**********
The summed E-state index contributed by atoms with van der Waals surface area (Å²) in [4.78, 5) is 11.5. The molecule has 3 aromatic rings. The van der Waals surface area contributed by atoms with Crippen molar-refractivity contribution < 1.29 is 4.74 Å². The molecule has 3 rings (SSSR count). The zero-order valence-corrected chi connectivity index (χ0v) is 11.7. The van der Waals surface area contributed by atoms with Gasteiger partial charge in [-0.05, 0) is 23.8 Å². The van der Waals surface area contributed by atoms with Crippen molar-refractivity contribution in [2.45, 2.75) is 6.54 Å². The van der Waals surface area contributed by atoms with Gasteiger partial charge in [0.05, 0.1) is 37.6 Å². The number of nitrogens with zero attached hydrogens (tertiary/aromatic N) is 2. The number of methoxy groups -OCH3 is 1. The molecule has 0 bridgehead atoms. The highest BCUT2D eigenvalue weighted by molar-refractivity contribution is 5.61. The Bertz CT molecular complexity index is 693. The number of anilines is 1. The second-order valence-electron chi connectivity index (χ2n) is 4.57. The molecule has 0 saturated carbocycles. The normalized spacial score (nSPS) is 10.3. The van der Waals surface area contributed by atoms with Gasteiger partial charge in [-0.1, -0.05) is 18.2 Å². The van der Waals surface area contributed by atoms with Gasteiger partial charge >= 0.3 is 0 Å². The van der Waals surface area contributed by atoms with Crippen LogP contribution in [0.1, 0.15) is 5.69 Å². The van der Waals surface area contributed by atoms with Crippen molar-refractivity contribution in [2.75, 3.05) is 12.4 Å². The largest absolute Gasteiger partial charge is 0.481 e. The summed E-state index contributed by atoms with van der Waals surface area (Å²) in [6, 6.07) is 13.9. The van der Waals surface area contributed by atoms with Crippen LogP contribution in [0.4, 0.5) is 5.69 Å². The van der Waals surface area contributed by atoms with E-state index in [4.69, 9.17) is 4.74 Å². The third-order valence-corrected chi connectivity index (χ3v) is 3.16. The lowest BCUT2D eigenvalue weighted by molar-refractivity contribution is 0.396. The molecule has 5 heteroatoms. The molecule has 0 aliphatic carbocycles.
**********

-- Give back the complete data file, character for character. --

The summed E-state index contributed by atoms with van der Waals surface area (Å²) in [4.78, 5) is 11.5. The molecule has 3 aromatic rings. The van der Waals surface area contributed by atoms with Crippen molar-refractivity contribution < 1.29 is 4.74 Å². The molecule has 3 rings (SSSR count). The zero-order valence-corrected chi connectivity index (χ0v) is 11.7. The van der Waals surface area contributed by atoms with Gasteiger partial charge in [-0.05, 0) is 23.8 Å². The van der Waals surface area contributed by atoms with Crippen molar-refractivity contribution in [2.45, 2.75) is 6.54 Å². The van der Waals surface area contributed by atoms with Gasteiger partial charge in [0.05, 0.1) is 37.6 Å². The number of nitrogens with zero attached hydrogens (tertiary/aromatic N) is 2. The number of methoxy groups -OCH3 is 1. The molecule has 0 bridgehead atoms. The highest BCUT2D eigenvalue weighted by molar-refractivity contribution is 5.61. The Bertz CT molecular complexity index is 693. The number of anilines is 1. The second-order valence-electron chi connectivity index (χ2n) is 4.57. The molecule has 0 saturated carbocycles. The normalized spacial score (nSPS) is 10.3. The van der Waals surface area contributed by atoms with Gasteiger partial charge in [-0.1, -0.05) is 18.2 Å². The van der Waals surface area contributed by atoms with Gasteiger partial charge >= 0.3 is 0 Å². The van der Waals surface area contributed by atoms with Crippen LogP contribution in [0.1, 0.15) is 5.69 Å². The van der Waals surface area contributed by atoms with Crippen molar-refractivity contribution in [2.75, 3.05) is 12.4 Å². The largest absolute Gasteiger partial charge is 0.481 e. The summed E-state index contributed by atoms with van der Waals surface area (Å²) in [6, 6.07) is 13.9. The van der Waals surface area contributed by atoms with Crippen LogP contribution in [0.4, 0.5) is 5.69 Å². The van der Waals surface area contributed by atoms with E-state index in [4.69, 9.17) is 4.74 Å². The third-order valence-corrected chi connectivity index (χ3v) is 3.16. The lowest BCUT2D eigenvalue weighted by molar-refractivity contribution is 0.396. The molecule has 5 heteroatoms. The molecule has 0 aliphatic carbocycles.